If Bulls coach Scott Skiles really got nutty and asked his players to write a "How I Spent My Summer Vacation" term paper at training camp, Luol Deng's would battle for most boring.
8 a.m.: Two hours of weights and Pilates with personal trainer Elias Karras, who also works with Bears linebacker Lance Briggs.
10:30 a.m.: Yoga.
2 p.m.: Shooting drills at the Berto Center.
4 p.m.: Conditioning work.
7 p.m.: More shooting drills.
Sure, there were some days off, a trip to Africa for an NBA-sponsored Basketball Without Borders clinic and, of course, meals. But you get the idea of the routine's monotony.
Deng, though, views the routine as beautiful, not boring. Wrist surgery cost him the entire summer of 2005, calling for rehabilitation and precluding preparation. So Deng views his summer vacation as fondly as a lazy high schooler.
"It was so frustrating not to be able to do much after my surgery," Deng said. "I knew last summer was my chance to get stronger and more confident."
The work is paying more dividends than a summer job. Deng, shooting an eye-popping 74.3 percent in the two games since he injured his right shooting wrist and sprained two fingers, now ranks 13th in the league at 53.7 percent.
All his major statistical numbers are career bests, save for a 0.1 drop in rebounding average and an ever-so-slight dip in free-throw percentage. At 18 points per game, he's up almost four points from last season and seems to be gaining more confidence each game.
Rivals aren't surprised.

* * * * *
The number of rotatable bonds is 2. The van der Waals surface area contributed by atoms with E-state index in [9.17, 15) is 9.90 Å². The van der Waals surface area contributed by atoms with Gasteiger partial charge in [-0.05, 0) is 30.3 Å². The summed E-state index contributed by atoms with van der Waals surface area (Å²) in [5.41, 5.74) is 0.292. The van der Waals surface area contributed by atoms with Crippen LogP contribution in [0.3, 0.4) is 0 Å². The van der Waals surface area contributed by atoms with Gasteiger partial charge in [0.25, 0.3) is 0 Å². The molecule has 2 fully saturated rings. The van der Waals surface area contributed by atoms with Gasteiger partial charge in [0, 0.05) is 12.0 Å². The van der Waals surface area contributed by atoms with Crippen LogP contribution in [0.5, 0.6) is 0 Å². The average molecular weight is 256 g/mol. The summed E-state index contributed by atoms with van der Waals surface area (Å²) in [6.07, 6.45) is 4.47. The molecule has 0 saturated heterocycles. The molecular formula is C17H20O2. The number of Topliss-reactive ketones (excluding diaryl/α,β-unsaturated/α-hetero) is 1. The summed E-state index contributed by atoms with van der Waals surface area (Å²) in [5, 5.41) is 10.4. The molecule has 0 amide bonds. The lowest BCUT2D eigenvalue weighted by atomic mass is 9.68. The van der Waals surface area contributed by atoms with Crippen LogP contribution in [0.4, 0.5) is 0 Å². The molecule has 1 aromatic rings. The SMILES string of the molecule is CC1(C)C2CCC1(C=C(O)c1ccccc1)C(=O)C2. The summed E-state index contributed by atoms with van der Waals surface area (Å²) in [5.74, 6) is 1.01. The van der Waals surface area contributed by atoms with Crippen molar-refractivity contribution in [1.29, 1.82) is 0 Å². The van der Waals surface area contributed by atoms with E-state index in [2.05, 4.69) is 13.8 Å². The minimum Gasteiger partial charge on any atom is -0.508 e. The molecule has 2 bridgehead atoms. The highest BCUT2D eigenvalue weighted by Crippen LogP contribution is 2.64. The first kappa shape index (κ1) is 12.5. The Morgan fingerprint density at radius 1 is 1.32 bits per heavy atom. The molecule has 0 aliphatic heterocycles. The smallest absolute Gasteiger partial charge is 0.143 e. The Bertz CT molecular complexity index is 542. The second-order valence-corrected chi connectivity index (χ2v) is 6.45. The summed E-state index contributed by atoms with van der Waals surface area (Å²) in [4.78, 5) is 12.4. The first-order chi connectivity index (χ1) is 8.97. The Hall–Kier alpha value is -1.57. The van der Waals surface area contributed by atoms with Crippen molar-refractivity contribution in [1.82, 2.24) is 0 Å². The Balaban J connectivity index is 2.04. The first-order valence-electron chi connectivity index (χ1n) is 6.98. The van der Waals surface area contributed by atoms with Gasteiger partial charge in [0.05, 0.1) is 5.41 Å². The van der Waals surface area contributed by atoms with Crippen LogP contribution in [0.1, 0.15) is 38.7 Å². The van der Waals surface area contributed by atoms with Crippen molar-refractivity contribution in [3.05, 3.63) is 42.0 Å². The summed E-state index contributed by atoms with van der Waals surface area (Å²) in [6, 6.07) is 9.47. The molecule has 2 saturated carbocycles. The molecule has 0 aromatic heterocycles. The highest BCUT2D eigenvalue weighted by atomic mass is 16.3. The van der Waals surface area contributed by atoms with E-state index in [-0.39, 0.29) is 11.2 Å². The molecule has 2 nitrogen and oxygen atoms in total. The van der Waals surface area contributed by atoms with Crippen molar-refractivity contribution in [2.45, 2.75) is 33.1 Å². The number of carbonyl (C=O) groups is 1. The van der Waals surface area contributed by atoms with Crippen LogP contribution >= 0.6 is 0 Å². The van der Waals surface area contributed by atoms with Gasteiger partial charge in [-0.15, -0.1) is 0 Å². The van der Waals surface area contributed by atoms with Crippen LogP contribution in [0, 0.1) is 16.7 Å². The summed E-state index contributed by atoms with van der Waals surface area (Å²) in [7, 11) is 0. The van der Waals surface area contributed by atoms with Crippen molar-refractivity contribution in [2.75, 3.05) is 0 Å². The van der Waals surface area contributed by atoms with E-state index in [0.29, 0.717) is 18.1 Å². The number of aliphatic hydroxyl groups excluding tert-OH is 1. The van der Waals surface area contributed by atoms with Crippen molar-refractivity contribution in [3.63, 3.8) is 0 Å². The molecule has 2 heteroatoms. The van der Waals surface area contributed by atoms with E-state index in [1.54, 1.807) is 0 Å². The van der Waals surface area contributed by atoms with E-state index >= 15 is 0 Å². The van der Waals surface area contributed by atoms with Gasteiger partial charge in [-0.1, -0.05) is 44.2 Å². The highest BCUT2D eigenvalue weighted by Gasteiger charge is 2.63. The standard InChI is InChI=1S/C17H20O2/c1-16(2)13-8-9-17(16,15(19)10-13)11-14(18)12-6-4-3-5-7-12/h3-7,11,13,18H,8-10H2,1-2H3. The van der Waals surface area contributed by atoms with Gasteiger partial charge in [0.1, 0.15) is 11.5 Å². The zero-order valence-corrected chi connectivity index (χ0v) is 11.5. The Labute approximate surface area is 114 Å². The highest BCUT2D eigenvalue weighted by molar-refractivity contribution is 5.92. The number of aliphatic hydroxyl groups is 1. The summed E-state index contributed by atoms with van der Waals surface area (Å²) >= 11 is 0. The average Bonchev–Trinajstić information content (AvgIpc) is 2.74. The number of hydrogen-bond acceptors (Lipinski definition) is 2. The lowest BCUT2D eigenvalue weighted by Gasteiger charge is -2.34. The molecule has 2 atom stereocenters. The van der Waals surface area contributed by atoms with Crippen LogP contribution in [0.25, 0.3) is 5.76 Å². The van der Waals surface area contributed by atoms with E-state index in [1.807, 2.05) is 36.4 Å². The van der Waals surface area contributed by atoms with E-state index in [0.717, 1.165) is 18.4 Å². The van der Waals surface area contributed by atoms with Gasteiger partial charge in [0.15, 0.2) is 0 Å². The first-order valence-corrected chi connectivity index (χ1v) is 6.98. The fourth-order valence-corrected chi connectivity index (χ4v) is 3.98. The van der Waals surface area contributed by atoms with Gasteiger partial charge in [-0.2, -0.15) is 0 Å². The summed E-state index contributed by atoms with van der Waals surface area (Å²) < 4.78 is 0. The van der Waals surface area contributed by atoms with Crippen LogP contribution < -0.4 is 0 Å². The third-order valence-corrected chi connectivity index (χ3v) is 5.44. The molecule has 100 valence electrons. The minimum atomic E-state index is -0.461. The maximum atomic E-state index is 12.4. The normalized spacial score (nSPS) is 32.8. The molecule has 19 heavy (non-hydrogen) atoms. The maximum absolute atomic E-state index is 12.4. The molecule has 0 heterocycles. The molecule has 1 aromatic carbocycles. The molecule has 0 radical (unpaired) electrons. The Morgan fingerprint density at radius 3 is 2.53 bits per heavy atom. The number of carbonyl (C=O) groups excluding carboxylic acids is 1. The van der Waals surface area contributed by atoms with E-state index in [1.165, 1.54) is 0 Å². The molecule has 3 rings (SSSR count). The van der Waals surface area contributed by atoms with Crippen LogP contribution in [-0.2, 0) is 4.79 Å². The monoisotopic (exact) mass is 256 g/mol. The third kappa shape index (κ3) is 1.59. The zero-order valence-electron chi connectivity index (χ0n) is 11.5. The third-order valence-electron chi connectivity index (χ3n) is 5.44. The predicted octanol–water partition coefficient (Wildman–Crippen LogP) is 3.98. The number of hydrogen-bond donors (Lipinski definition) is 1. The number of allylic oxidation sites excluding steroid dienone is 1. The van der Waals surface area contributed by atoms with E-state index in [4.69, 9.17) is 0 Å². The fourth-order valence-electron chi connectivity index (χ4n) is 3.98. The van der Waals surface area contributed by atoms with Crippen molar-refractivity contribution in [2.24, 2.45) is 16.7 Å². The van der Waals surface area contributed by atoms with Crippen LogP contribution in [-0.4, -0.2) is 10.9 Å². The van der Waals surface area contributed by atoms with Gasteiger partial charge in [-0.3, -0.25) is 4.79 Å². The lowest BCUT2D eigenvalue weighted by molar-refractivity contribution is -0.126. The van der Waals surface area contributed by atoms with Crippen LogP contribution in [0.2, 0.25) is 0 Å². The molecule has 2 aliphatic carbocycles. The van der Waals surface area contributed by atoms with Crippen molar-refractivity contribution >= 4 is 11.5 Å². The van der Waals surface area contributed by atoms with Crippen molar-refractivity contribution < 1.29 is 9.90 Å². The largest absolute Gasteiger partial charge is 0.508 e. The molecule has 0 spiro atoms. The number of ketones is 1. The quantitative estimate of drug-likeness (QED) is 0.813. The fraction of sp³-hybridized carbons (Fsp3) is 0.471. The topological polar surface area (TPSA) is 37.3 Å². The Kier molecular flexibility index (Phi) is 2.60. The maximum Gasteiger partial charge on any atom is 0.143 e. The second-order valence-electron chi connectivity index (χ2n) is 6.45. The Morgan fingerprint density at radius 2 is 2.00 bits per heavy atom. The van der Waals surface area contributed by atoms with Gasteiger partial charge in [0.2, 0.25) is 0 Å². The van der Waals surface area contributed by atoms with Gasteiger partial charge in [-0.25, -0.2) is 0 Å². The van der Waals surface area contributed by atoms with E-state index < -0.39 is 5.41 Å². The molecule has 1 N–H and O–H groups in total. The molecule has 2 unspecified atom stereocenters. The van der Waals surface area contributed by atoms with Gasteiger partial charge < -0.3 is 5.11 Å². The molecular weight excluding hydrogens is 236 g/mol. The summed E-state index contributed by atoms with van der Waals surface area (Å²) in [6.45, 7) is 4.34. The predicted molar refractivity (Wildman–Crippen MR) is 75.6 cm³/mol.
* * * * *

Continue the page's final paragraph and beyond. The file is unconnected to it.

"When you look at a 6-9 guy with a 7-foot wingspan and with the heart and desire he has, he's going to get better because he has a passion for it," Toronto coach Sam Mitchell said.
"[Bulls assistant] Pete Myers and I are good friends. He said Luol is the type of player you don't have to take to the gym and go in with him. You drop him off and come back two hours later, and you'll know he worked on everything you told him."
Actually, Deng even saved the Bulls gas money on the ride because he was not only active last summer but proactive as well. He took the initiative to establish his routine and is an unofficial team leader in after-hours swipes of his key card to gain entry to the Berto Center.
In a quiet moment last summer, general manager John Paxson seemed excited to see how Deng would respond to training-camp competition from a crowded frontcourt picture. Viktor Khryapa's regular gig on the inactive list is more a byproduct of Deng's play than anything Khryapa did.
"Luol's always been a good pro player," Skiles said. "You get to a point where the game doesn't come easy, but you start to relax out there. He's there.
"He's stepping into his shots. He knows where they're coming from. He's driving when he should drive. He's shooting when he should shoot. Anywhere from 12 to 15 feet, anytime he rises up, you feel like it's in."
Deng has enjoyed some good-natured ribbing from Skiles and his teammates about his injured wrist, which he had wrapped while scoring 25 and a career-high 32 points over the weekend. But the injury has caused Deng to further highlight a major reason for his success this season.
Deng has locked in on the midrange jumper, missing his only two three-point attempts all season. That and an aggressiveness in attacking the basket borne from his summer workouts and 13 extra pounds has aided his soaring field-goal percentage.
"With the wrist injury, I think I focused on my jump shot [Friday in Toronto]," Deng said. "I was so focused on it, I kind of stayed in a rhythm [Saturday]."
Kind of like how Deng stayed in a routine all summer.
Driving force now
Beyond natural maturation and improvement, here's a statistical suggestion as to why Luol Deng's scoring average has risen in each of his three seasons. Simply put, Deng is shooting the three-pointer less and getting to the foul line more.
SEASON G 3PA FTA PTS2004-05 61 1.9 2.7 11.7 2005-06 78 1.0 3.5 14.3 2006-07 31 0.1 4.4 18.0Per game averages through Sunday
email@example.comCopyright © 2014, Los Angeles Times